FS: The Journey

Since many people will end up at this blog because of their general interest in the U.S. Foreign Service (rather than my witty day-to-day musings), I thought I'd put together a overview of my journey and process.

Pre-D.C.
Prior to my life in D.C., I knew about the Foreign Service, but never considered it as a realistic career option. At some point I picked up a brochure at my college's career services center (where I worked) but I assumed it was for Ivy League east-coasters (i.e. - not me).

I forgot all about the Foreign Service and the State Department until I joined the Peace Corps and headed off to Belize in 2006. My two years as a Peace Corps volunteer offered me only occasional glimpses of U.S. diplomats as they sped by in their air conditioned SUVs and drank cocktails I could only dream about affording at the nicer establishments. The Belize PCVs were never invited to the brand spanking new Embassy or even the Ambassador's residence.  During our "Close of Service" conference an FSO came to give us a required recruitment speech, but this being my first real interaction with anyone from the embassy, I didn't feel particularly inclined to join his privileged ranks.

In 2008, I returned to Seattle to finish graduate school with images of diplomats as "ugly americans" firmly etched in my mind (fairly or unfairly). Back home, I assumed that I would find a job in Seattle with a non-profit or a local government, working to save the environment. Plans changed, however, when I received the Presidential Management Fellowship and was handed the opportunity to vie for some of the most coveted positions for young people in Federal government. I headed to D.C. over Spring Break to participate in the notorious "PMF Job Fair" and see what the Capitol had to offer.

The PMF Job Fair was where I had my second not so great taste of the State Department, but this time I have to place the blame on the other PMF candidates and not on the DOS employees. The job fair is a highly competitive two-day interview-fest most aptly compared to speed dating, with the State Department being the supermodel of the bunch. Everyone who's anyone wants to land a spot there, and unfortunately not all of those people were very nice to wide-eyed westerners who don't know SAIS from the Elliot School* (and I sure didn't). But all's well that end's well because the PMF process did land me an amazing job (not at State Department) that I loved and brought me to where I am today.

D.C.
I quickly settled into my life as a bureaucrat, working on environmental issues that I cared about and meeting really great colleagues who defy every picture that the media tries to paint about Federal employees. Eight months into my fellowship, I started considering where to go for my "development rotation"- a requirement of the PMF program to spend 6 months outside of your home office. I thought about staying within my Department, but a spot at State Department caught my eye and I decided to give it a shot. The position was in OES, the environment/science bureau, working on air pollution and chemicals. I'd had some experience prior related to black carbon emissions, so I was offered the rotation.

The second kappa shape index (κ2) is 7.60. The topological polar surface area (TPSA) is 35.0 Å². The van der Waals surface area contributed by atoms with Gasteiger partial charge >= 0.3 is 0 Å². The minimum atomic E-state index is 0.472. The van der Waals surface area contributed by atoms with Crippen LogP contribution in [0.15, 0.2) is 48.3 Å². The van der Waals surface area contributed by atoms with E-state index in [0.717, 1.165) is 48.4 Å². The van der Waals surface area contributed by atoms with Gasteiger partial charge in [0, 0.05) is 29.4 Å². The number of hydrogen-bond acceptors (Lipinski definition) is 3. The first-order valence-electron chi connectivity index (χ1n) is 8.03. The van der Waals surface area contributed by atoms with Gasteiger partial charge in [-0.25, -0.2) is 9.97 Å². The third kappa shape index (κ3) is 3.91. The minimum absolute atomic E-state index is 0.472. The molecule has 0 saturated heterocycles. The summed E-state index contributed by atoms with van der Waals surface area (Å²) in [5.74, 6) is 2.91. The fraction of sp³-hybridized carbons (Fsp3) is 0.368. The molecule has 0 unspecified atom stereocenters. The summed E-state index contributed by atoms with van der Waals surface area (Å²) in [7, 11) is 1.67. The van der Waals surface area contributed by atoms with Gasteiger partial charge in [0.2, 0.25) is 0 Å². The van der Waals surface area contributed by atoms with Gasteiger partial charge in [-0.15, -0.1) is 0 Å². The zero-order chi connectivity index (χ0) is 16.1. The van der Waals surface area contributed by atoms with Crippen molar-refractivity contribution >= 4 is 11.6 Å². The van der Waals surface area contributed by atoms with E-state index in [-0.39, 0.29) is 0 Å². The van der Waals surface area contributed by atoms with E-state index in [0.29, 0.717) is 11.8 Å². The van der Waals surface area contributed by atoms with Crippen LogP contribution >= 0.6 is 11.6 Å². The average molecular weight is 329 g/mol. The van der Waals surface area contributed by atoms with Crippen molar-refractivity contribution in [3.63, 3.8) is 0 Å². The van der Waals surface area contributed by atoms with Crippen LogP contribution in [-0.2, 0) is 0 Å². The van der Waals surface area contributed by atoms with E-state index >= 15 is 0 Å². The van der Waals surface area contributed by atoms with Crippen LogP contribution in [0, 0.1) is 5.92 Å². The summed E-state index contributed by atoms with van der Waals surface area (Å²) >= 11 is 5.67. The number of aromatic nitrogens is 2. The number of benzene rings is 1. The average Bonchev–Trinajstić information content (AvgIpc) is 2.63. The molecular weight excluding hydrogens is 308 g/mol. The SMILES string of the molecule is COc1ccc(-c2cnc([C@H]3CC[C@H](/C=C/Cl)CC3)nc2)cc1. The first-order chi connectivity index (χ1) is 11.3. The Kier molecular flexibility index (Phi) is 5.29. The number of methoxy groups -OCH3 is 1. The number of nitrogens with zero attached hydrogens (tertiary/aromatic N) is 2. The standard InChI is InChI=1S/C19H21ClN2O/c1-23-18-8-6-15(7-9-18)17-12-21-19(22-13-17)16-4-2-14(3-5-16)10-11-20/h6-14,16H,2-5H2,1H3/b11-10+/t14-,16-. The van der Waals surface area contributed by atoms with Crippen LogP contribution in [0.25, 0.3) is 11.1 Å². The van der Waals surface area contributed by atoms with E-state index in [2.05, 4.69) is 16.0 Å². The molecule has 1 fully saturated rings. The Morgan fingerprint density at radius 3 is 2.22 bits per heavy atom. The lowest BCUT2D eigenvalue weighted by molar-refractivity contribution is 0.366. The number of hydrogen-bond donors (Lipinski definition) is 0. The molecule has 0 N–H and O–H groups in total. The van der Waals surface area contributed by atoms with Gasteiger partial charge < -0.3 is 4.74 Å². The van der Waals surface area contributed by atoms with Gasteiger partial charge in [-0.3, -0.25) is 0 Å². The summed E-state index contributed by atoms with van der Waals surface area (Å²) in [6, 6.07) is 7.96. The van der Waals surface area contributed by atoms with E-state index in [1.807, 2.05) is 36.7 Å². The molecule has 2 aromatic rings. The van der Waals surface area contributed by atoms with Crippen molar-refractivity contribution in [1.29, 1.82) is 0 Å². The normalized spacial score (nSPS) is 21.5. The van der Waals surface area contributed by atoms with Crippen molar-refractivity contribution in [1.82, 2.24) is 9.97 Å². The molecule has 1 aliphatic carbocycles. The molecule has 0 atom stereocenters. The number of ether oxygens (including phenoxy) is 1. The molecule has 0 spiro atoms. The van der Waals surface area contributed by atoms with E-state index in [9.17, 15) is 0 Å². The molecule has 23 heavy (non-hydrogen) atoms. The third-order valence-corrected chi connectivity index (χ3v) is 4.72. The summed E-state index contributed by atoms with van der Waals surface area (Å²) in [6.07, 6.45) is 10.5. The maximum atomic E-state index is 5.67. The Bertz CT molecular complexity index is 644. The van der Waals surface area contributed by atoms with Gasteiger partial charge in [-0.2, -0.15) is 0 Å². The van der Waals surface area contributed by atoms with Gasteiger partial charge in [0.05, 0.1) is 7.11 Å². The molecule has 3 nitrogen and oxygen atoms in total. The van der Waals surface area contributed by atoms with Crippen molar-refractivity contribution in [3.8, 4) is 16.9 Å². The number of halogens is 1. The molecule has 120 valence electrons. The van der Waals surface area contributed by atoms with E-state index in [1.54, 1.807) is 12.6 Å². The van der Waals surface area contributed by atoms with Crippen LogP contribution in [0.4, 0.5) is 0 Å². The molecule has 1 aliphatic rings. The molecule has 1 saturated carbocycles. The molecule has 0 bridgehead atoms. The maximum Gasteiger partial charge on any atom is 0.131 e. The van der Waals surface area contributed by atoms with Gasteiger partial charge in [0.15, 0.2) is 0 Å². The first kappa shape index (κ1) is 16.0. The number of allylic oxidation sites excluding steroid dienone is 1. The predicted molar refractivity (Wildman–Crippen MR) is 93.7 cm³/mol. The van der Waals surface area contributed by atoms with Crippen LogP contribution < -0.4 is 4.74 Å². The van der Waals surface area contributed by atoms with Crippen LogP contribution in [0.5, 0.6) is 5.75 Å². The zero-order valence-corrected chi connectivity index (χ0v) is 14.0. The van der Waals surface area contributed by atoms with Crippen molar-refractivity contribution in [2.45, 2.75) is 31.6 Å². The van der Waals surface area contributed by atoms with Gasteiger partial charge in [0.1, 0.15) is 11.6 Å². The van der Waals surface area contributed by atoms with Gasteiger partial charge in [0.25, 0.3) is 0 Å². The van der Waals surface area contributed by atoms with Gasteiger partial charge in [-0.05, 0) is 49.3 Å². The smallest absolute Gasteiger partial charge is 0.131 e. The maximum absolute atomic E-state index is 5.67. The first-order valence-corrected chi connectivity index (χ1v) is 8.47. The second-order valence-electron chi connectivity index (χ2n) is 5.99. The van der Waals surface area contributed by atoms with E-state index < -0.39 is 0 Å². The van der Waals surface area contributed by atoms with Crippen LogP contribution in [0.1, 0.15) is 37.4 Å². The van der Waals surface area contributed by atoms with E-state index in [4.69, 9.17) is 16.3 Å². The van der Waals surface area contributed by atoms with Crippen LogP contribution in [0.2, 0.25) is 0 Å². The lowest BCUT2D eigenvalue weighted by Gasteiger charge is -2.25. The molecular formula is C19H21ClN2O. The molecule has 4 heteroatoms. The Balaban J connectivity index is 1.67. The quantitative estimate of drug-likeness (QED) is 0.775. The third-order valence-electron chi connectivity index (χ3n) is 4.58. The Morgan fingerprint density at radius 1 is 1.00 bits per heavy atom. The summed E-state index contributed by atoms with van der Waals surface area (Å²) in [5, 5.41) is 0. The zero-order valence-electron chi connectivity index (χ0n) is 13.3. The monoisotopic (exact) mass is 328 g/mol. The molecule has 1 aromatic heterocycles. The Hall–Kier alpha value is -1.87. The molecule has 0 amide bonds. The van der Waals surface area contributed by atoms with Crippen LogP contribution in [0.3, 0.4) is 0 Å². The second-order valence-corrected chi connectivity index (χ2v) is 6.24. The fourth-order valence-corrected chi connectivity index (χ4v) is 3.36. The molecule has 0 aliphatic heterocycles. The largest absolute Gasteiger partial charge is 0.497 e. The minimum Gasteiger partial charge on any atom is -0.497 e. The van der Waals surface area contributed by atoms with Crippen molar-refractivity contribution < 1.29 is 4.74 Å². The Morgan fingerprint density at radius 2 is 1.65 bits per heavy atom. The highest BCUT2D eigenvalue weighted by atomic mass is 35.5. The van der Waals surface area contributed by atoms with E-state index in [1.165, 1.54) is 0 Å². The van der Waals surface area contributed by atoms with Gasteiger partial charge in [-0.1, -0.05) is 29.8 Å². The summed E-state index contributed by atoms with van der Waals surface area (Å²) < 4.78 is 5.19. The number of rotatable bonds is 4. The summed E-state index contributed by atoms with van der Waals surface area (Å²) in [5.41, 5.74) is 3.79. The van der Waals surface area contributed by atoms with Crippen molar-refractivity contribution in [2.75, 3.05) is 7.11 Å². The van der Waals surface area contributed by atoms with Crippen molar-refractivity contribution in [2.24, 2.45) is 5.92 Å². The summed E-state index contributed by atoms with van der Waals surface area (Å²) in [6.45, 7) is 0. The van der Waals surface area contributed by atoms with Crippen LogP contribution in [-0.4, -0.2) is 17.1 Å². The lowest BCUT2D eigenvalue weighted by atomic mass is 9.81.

I could write pages about my time in OES, but I'll condense it down to the vitals. I worked some crazy long hours, but on issues that I firmly believed in with people who were incredibly smart, passionate, and amazing. I got to travel around the world and sit at the negotiating table on behalf of the U.S. government. I wrote demarches, cables, talking points, and the whole gambit of diplomatic communications. And I LOVED every second of it. I seriously felt like an addict, and going back to my home office (again, one that I love) was like hitting a brick wall. I knew I needed to go back to State.

So within a year of leaving my temporary position in OES, I had taken and passed the written section of the Foreign Service Office Test (FSOT). This is the first step and one that seemed easy enough to me after spending so much time immersed in policy and foreign affairs. I passed that and was invited to submit essays to be evaluated by a panel of current FSOs. I passed this step as well, and was invited to the Foreign Service Oral Exam, a process and day that I've detailed at length here and here. I made it through that gauntlet and breezed through the clearance process thanks to the security clearance I had already obtained from my time at State. Three and a half months after the OA, I was invited to the 167th A-100 class of FSOs, 11 months after taking the FSOT.


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